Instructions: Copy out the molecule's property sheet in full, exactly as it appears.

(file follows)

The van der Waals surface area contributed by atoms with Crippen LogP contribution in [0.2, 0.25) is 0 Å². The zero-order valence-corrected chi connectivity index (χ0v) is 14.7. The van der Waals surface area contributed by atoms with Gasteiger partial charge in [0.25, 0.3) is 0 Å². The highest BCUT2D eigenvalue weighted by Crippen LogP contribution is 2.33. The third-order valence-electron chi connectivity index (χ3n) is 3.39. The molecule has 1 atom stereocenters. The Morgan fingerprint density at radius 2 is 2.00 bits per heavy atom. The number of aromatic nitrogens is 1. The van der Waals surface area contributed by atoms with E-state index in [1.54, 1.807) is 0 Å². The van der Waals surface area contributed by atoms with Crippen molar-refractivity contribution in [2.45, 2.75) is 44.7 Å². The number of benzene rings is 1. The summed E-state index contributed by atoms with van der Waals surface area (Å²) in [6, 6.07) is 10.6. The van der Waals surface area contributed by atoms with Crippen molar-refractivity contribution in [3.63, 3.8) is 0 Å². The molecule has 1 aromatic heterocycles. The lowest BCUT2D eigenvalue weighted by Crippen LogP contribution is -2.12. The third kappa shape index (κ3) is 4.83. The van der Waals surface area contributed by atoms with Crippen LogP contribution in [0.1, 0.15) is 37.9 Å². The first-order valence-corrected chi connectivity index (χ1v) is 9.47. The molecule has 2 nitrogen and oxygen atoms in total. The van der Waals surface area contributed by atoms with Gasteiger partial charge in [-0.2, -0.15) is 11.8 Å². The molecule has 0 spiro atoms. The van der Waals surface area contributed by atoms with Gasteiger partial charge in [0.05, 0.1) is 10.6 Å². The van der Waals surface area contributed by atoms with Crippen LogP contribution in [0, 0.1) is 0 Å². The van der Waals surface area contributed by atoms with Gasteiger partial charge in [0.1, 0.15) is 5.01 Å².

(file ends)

The van der Waals surface area contributed by atoms with Crippen LogP contribution in [0.2, 0.25) is 0 Å². The zero-order valence-corrected chi connectivity index (χ0v) is 14.7. The van der Waals surface area contributed by atoms with Gasteiger partial charge in [0.25, 0.3) is 0 Å². The highest BCUT2D eigenvalue weighted by Crippen LogP contribution is 2.33. The third-order valence-electron chi connectivity index (χ3n) is 3.39. The molecule has 1 atom stereocenters. The Morgan fingerprint density at radius 2 is 2.00 bits per heavy atom. The number of aromatic nitrogens is 1. The van der Waals surface area contributed by atoms with E-state index in [1.54, 1.807) is 0 Å². The van der Waals surface area contributed by atoms with Crippen molar-refractivity contribution in [2.45, 2.75) is 44.7 Å². The number of benzene rings is 1. The summed E-state index contributed by atoms with van der Waals surface area (Å²) in [6, 6.07) is 10.6. The van der Waals surface area contributed by atoms with Crippen molar-refractivity contribution in [3.63, 3.8) is 0 Å². The molecule has 1 aromatic heterocycles. The lowest BCUT2D eigenvalue weighted by Crippen LogP contribution is -2.12. The third kappa shape index (κ3) is 4.83. The van der Waals surface area contributed by atoms with Crippen LogP contribution in [0.1, 0.15) is 37.9 Å². The first-order valence-corrected chi connectivity index (χ1v) is 9.47. The molecule has 2 nitrogen and oxygen atoms in total. The van der Waals surface area contributed by atoms with Gasteiger partial charge in [-0.2, -0.15) is 11.8 Å². The molecule has 0 spiro atoms. The van der Waals surface area contributed by atoms with Gasteiger partial charge in [0.05, 0.1) is 10.6 Å². The van der Waals surface area contributed by atoms with Crippen LogP contribution in [0, 0.1) is 0 Å². The van der Waals surface area contributed by atoms with Gasteiger partial charge in [0.1, 0.15) is 5.01 Å².